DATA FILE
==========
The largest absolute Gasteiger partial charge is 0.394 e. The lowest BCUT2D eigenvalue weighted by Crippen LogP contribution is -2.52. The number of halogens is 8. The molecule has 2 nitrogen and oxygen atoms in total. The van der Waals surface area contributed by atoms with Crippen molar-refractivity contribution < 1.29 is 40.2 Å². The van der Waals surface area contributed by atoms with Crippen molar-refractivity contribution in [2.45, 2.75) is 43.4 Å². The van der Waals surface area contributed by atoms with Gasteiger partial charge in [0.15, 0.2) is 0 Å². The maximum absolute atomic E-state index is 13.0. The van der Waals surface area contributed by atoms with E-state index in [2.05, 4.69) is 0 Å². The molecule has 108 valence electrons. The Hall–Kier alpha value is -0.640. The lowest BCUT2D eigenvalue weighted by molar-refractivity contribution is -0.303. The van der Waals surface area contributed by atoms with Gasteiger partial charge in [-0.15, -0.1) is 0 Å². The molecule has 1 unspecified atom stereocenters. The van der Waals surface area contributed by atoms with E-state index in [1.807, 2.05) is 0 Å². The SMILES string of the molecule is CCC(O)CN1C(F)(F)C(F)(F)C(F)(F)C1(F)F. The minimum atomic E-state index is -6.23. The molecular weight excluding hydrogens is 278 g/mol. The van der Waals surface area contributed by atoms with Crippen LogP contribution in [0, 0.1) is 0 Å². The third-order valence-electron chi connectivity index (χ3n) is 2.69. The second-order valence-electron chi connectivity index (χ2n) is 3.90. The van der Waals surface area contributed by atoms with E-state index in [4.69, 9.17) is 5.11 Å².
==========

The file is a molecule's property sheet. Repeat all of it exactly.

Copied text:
The largest absolute Gasteiger partial charge is 0.394 e. The lowest BCUT2D eigenvalue weighted by Crippen LogP contribution is -2.52. The number of halogens is 8. The molecule has 2 nitrogen and oxygen atoms in total. The van der Waals surface area contributed by atoms with Crippen molar-refractivity contribution < 1.29 is 40.2 Å². The van der Waals surface area contributed by atoms with Crippen molar-refractivity contribution in [2.45, 2.75) is 43.4 Å². The van der Waals surface area contributed by atoms with Gasteiger partial charge in [0.15, 0.2) is 0 Å². The maximum absolute atomic E-state index is 13.0. The van der Waals surface area contributed by atoms with E-state index in [2.05, 4.69) is 0 Å². The molecule has 108 valence electrons. The Hall–Kier alpha value is -0.640. The lowest BCUT2D eigenvalue weighted by molar-refractivity contribution is -0.303. The van der Waals surface area contributed by atoms with Gasteiger partial charge in [-0.15, -0.1) is 0 Å². The molecule has 1 unspecified atom stereocenters. The van der Waals surface area contributed by atoms with E-state index in [1.807, 2.05) is 0 Å². The SMILES string of the molecule is CCC(O)CN1C(F)(F)C(F)(F)C(F)(F)C1(F)F. The minimum atomic E-state index is -6.23. The molecular weight excluding hydrogens is 278 g/mol. The van der Waals surface area contributed by atoms with Crippen LogP contribution in [0, 0.1) is 0 Å². The third-order valence-electron chi connectivity index (χ3n) is 2.69. The second-order valence-electron chi connectivity index (χ2n) is 3.90. The van der Waals surface area contributed by atoms with E-state index in [4.69, 9.17) is 5.11 Å².